World's Greatest Leaders

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In business, government, philanthropy and the arts, and all over the globe, these men and women are transforming the world and inspiring others to do the same. Read more about our fourth annual list here.
RANK NAME TITLE AFFILIATION
1 Theo Epstein President, Baseball Operations Chicago Cubs
2 Jack Ma Executive Chairman Alibaba Group
3 Pope Francis Head of the Roman Catholic Church -
4 Melinda Gates Cochair Bill & Melinda Gates Foundation
5 Jeff Bezos Founder and CEO Amazon
6 Ava DuVernay Film Director and Screenwriter -
7 H.R. McMaster U.S. National Security Adviser -
8 Tsai Ing-Wen President Taiwan
9 John McCain U.S Senator Arizona
10 Angela Merkel Chancellor Germany
11 LeBron James Small Forward Cleveland Cavaliers
12 John Kasich Governor Ohio
13 John Delaney U.S. Representative Maryland
14 Helle Thorning-Schmidt CEO Save the Children International
15 Katharine Hayhoe Director, Climate Science Center TexasTech
16 Bryan Stevenson Executive Director Equal Justice Initiative
17 Janet Yellen Chair Federal Reserve
18 Brian Chesky CEO and Head of Community Airbnb
19 Samantha Bee Host and Executive Producer "Full Frontal"
20 Paul Polman CEO Unilever
21 John Roberts Chief Justice U.S. Supreme Court
22 Janeé Harteau Chief of Police Minneapolis
23 Joe Biden Former U.S. Vice President -
24 Zhang Ruimin CEO Haier Group
25 Carmen Aristegui Host and Reporter Aristegui Noticias
26 Arundhati Bhattacharya Chairman State Bank of India
27 Shakira Singer, Songwriter, and Producer -
28 Raj Panjabi CEO Last Mile Health
29 Svetlana Gannushkina Founder Citizens Assistance Committee
30 Elon Musk CEO Tesla and SpaceX
31 Justin Trudeau Prime Minister Canada
32 Rebecca Richards-Kortum Professor Rice University
33 Strive Masiyiwa Chairman Econet Wireless Group
34 Tamika Mallory, Linda Sarsour, Bob Bland, and Carmen Perez National Cochairs The Women's March on Washington
35 Diana Natalicio President University of Texas at El Paso
36 Ohood Al Roumi Minister of Happiness United Arab Emirates
37 Fazle Abed CEO BRAC
38 Haruno Yoshida President BT Japan
39 Jamie Dimon CEO JPMorgan Chase
40 Yuri Milner Founder DST Global
41 Randall Stephenson Chairman and CEO AT&T
42 Chimamanda Ngozi Adichie Novelist and Essayist -
43 Marc Benioff CEO and Chairman Salesforce
44 Frank Mugisha Executive Director Sexual Minorities Uganda
45 Dalia Grybauskaitė President Lithuania
46 Chance the Rapper Musician and Activist -
47 Hu Shuli Editor-in-Chief Caixin Media
48 Sadiq Khan Mayor London
49 Carlos Rodriguez-Pastor CEO Intercorp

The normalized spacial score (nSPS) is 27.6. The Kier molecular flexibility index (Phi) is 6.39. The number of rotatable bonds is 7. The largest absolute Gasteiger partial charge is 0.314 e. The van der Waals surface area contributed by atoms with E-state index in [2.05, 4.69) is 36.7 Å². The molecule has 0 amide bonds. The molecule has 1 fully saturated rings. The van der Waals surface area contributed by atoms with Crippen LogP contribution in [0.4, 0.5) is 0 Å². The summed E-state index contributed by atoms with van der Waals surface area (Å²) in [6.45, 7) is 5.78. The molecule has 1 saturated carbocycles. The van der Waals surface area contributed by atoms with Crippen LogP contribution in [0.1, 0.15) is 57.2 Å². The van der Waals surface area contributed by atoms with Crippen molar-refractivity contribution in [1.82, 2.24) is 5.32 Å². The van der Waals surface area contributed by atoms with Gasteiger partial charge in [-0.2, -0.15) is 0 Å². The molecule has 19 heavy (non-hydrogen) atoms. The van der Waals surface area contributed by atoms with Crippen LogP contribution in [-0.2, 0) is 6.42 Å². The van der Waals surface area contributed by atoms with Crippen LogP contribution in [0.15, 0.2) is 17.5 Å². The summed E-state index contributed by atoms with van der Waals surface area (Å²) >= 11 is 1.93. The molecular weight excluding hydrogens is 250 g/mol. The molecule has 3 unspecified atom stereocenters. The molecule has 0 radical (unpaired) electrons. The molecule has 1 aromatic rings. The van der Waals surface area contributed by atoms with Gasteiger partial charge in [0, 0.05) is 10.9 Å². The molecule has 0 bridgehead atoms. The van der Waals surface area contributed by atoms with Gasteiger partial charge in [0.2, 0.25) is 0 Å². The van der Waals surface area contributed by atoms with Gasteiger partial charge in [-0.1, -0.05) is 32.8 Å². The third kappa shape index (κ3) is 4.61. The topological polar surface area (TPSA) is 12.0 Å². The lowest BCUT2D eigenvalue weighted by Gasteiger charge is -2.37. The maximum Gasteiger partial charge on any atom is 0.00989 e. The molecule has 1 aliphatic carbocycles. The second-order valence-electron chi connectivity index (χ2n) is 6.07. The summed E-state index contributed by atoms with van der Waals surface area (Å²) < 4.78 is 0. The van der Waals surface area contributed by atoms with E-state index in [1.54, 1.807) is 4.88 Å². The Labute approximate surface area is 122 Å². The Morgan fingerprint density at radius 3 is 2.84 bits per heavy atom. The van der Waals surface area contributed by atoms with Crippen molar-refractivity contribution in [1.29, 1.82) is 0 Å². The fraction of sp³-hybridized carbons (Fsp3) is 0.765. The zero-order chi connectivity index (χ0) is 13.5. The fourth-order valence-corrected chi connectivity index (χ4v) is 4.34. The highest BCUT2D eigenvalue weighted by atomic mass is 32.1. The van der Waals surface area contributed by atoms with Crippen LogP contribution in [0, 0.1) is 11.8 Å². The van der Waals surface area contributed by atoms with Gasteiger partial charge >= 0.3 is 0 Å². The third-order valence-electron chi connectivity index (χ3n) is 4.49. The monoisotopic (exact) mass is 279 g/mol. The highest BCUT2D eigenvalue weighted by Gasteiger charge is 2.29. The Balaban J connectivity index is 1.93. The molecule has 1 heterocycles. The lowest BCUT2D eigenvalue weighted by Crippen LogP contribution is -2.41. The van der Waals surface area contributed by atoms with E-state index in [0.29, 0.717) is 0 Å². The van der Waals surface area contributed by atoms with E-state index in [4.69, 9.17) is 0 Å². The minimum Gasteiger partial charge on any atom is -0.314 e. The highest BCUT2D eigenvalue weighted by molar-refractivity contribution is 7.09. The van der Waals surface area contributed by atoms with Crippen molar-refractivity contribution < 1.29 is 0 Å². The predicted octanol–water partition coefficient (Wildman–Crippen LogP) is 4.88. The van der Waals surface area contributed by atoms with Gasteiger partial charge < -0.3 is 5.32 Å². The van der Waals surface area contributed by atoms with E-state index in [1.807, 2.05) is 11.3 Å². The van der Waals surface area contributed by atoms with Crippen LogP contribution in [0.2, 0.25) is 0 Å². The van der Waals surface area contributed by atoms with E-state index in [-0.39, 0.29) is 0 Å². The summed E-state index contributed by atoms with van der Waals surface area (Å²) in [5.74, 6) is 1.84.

50 Lisa Su CEO Advanced Micro Devices
24

Zhang Ruimin

CEO, Haier Group
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Zhang Ruimin, chairman and chief executive officer of Haier Group, speaks during the World Economic Forum (WEF) Annual Meeting of the New Champions in Tianjin, China, on Monday, June 27, 2016.
Qilai Shen—Bloomberg via Getty Images

Many CEOs call their employees associates; others call them partners. Zhang calls all 73,000 of them ­entrepreneurs—and actually means it. It’s one sign of how Zhang is changing his company, the world’s No. 1 appliance maker, and in the process reconceiving the large business organization more profoundly than anyone else on the planet.

 

He’s winning in part by expanding through acquisition; in 2016 he bought General Electric’s appliance business for $5.4 billion. More fundamentally, Zhang sees a future that most CEOs don’t. “Competitions in the Internet era are not between companies but between platforms,” he tells Fortune. At Haier, teams of people who may not be Haier employees come together for projects and then disperse. A product can also be a platform for multiple companies. One example: For a networked “smart” oven project, companies that might sell food via the device could pay to be partners, enabling Haier to reduce appliance prices.

 

Haier consists of some 3,000 company-funded entrepreneurial micro-enterprises that live or die by their individual success, plus a few hundred teams funded partly by outside investment. “If a startup team cannot attract any venture capital, they can either consider how to progress and strive harder or they will be dismissed,” Zhang explains.

 

So how do you turn thousands of corporate employees into entrepreneurs? Wrong question. “The task is not to turn Haier’s internal staff into entrepreneurs, but rather to attract all the entrepreneurs in society onto our platform,” Zhang says.

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